It is unfortunate, too, that the educated Negro does not understand or is unwilling to start small enterprises which make the larger ones possible. If he cannot proceed according to the methods of the gigantic corporations about which he reads in books, he does not know how to take hold of things and organize the communities of the poor along lines of small businesses. Such training is necessary, for the large majority of Negroes conducting enterprises have not learned business methods and do not understand the possibilities of the field in which they operate. Most of them in the beginning had had no experience, and started out with such knowledge as they could acquire by observing some one’s business from the outside. One of them, for example, had waited on a white business club in passing the members a box of cigars or bringing a pitcher of water. When they began to discuss business, however, he had to leave the room. About the only time he could see them in action was when they were at play, indulging in extravagances which the Negro learned to take up before he could afford them.
Negro businesses thus handicapped, therefore, have not developed stability and the capacity for growth. Practically all worth while Negro businesses which were flourishing in 1900 are not existing today. How did this happen? Well, Negro business men have too much to do. They have not time to read the business literature and study the market upon which they depend, and they may not be sufficiently trained to do these things. They are usually operating in the dark or by the hit-or-miss method. They cannot secure intelligent guidance because the schools are not turning out men properly trained to take up Negro business as it is to develop and make it what it ought to be rather than find fault with it. Too often when the founder dies, then, the business dies with him; or it goes to pieces soon after he passes away, for nobody has come into sufficiently close contact with him to learn the secret of his success in spite of his handicaps.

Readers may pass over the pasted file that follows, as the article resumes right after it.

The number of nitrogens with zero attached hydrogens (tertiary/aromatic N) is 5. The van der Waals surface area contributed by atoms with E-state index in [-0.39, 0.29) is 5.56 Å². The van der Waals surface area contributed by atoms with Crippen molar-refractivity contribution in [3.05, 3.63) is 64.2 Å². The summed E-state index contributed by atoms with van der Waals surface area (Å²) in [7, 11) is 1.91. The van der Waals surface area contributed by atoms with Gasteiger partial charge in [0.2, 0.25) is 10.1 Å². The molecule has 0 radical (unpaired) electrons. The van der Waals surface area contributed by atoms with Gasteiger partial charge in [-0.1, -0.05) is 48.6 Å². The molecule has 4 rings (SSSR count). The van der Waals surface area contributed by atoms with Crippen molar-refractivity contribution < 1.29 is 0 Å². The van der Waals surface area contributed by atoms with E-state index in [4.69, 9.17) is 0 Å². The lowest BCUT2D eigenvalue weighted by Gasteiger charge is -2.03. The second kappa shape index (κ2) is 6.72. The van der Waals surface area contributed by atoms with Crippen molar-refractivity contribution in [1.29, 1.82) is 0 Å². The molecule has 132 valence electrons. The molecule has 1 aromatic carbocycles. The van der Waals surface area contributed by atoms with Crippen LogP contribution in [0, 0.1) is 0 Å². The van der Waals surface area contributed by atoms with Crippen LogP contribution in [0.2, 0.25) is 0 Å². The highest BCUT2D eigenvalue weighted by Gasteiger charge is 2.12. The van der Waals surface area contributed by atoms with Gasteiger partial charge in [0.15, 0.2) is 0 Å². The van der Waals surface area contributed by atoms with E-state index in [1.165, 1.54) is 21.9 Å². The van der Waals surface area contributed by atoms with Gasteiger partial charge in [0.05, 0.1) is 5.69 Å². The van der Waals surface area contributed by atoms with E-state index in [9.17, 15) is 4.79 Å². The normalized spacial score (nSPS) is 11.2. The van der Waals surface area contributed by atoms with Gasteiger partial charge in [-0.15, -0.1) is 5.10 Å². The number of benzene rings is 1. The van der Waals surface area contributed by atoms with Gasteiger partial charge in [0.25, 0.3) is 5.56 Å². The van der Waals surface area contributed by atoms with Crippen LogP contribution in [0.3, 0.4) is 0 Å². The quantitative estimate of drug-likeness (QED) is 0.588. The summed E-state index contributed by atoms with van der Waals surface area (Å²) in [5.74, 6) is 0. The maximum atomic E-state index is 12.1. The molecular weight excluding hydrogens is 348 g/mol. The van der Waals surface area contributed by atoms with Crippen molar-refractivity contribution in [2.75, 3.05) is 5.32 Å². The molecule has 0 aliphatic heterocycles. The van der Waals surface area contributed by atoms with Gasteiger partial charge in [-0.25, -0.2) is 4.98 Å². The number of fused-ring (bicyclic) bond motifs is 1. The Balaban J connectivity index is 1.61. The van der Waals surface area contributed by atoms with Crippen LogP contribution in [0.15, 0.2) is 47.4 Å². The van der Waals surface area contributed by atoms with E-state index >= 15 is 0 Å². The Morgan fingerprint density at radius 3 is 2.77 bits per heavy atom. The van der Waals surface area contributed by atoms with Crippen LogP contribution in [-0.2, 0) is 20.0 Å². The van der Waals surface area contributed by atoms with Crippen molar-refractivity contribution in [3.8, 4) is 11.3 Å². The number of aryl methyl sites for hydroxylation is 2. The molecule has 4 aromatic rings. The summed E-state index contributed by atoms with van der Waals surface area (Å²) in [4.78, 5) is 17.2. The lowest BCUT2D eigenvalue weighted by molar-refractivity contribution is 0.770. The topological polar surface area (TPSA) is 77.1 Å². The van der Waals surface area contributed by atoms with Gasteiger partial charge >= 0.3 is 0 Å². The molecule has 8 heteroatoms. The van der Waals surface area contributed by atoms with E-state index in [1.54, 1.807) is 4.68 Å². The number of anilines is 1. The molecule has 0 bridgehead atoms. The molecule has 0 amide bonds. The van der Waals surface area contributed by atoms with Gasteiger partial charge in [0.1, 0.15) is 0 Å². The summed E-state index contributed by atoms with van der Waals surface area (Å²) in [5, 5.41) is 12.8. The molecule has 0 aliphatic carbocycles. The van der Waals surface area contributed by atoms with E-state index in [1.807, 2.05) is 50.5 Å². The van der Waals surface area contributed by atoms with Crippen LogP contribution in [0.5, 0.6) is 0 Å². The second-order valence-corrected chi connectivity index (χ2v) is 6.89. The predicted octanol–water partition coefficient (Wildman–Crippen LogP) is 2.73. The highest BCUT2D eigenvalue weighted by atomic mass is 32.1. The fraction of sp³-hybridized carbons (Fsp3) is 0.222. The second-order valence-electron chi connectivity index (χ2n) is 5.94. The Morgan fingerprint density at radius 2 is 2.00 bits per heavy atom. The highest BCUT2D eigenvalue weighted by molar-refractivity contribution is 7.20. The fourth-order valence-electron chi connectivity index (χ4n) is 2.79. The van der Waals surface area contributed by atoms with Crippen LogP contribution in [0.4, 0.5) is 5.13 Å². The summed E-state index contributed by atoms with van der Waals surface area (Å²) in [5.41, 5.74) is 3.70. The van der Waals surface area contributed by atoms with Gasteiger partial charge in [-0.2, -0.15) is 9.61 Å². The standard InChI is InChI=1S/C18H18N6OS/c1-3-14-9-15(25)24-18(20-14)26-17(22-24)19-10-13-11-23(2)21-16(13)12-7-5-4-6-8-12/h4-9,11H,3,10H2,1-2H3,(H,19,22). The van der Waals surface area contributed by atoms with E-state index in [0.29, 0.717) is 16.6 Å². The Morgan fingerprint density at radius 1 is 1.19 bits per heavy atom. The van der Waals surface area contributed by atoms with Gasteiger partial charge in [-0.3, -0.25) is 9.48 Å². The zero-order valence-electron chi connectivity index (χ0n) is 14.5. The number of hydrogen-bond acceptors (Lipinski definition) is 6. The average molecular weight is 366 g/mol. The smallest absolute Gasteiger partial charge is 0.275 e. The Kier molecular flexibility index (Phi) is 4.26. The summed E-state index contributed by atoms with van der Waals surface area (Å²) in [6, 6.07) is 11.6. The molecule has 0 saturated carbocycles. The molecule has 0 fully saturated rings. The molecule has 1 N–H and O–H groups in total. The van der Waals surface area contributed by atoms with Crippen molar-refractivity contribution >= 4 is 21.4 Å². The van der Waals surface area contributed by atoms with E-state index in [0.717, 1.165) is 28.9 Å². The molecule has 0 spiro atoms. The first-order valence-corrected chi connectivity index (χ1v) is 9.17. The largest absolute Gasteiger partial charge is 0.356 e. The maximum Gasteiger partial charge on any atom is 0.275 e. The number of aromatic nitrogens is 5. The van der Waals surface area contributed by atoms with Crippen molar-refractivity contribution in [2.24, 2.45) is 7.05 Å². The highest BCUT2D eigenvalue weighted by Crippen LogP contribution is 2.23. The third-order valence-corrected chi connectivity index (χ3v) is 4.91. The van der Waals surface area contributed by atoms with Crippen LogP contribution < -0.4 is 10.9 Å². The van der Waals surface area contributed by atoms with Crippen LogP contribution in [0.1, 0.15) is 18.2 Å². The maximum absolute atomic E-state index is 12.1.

The business among Negroes, too, continues individualistic in spite of advice to the contrary. The founder does not take kindly to the cooperative plan, and such business education as we now give the youth does not make their suggestions to this effect convincing. If the founder happens to be unusually successful, too, the business may outgrow his knowledge, and becoming too unwieldy in his hands, may go to pieces by errors of judgment; or because of mismanagement it may go into the hands of whites who are usually called in at the last hour to do what they call refinancing but what really means the actual taking over of the business from the Negroes. The Negroes, then, finally withdraw their patronage because they realize that it is no longer an enterprise of the race, and the chapter is closed.
All of the failures of the Negro business, however, are not due to troubles from without. Often the Negro business man lacks common sense. The Negro in business, for example, too easily becomes a social “lion.” He sometimes plunges into the leadership in local matters. He becomes popular in restricted circles, and men of less magnetism grow jealous of his inroads. He learns how richer men of other races waste money. He builds a finer home than anybody else in the community, and in his social program he does not provide for much contact with the very people upon whom he must depend for patronage. He has the finest car, the most expensive dress, the best summer home, and so far outdistances his competitors in society that they often set to work in child-like fashion to bring him down to their level.